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How your small business can survive the ‘Corona Effect’

In world where it was already tough to run a small business – we now have incomprehensible change.  What can we do to survive?

  1.  Take care of yourself first.  The next few months will likely be tough – make sure you have a good supply at home of all the medicines you need.  There are already a number of medicines unavailable now until June, don’t get taken by surprise.
  2. Plan for a poor cash flow.
    • Now is the time to take stock of your expenses – are there any that are not essential that could be canceled even temporarily? 
    • What is the state of your accounts payable.   How much are you going to need over the next 12 weeks to ensure they stay paid within terms?
    • Examine your accounts receivable:  Make a start to engage with the late payers now and get in what you can.  Consider payment plans if needed.  It is likely that you are going to have a large number of late payers coming up so establishing expectations and ‘being a squeaky wheel’ now will help.
    • Check the levels of available cash that may be available for this rainy day time:  Do you have overdraw facilities on any loans, mortgages? What is available on the credit cards?  Know the cash limit you can handle now.
    • Get an up-to-date figure on any monies outstanding to the ATO for both tax and BAS accounts.  Can you establish a payment plan for this now.  It may be useful to keep any payment plans to a longer period for a while to ensure more cash stays in the business.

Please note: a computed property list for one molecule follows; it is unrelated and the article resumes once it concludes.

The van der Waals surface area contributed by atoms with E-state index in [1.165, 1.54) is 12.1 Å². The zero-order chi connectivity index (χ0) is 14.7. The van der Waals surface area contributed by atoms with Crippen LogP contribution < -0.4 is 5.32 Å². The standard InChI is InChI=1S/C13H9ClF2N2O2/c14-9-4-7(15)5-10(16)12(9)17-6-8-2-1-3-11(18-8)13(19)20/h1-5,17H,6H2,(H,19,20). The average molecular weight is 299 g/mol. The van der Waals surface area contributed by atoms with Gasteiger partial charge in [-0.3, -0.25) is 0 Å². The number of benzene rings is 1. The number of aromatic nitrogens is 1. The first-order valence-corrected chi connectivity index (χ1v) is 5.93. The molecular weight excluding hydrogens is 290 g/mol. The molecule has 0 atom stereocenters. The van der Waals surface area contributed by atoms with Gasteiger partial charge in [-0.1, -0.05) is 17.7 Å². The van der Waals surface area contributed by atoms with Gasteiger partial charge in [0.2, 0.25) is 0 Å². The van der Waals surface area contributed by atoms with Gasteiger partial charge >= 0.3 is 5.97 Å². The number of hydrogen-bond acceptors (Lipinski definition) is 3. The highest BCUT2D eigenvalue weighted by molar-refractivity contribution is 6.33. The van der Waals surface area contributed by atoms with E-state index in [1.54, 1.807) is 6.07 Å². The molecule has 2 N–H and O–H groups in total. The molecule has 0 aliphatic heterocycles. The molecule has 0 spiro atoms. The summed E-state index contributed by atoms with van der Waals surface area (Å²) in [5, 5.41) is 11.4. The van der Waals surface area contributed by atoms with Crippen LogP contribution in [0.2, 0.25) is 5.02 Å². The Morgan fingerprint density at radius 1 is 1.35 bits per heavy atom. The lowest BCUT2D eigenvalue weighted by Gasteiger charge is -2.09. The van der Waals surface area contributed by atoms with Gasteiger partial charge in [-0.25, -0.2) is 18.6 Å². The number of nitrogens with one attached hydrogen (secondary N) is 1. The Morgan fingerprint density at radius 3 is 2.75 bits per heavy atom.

3. If you have staff, examine the rosters you have – do you need to adjust staffing to meet the increased/decreased workload?  Are there procedures in place if a key person becomes ill and cannot attend?
  4. Check to see that all employee superannuation has been lodged and paid up to date.  If cash flow is tight consider if it would be easier to pay it on a different schedule – you can pay superannuation via a clearing house weekly, fortnightly and monthly.  If you have a lower number of staff you can pay quarterly
  5. If you are a producer – audit your raw materials stock.  Can the stock be run down for a time?  Check the availability of all items – as some may not be obtainable – is there an alternative?
  6. If you are running a cafe – audit the raw products for stock levels and availability – consider changing the menu to respond to what you can make in the kitchen.
  7. Evaluate your advertising routine: Can some of the advertising be changed quickly (in the case of temporary closure), should the budget in general be revisited?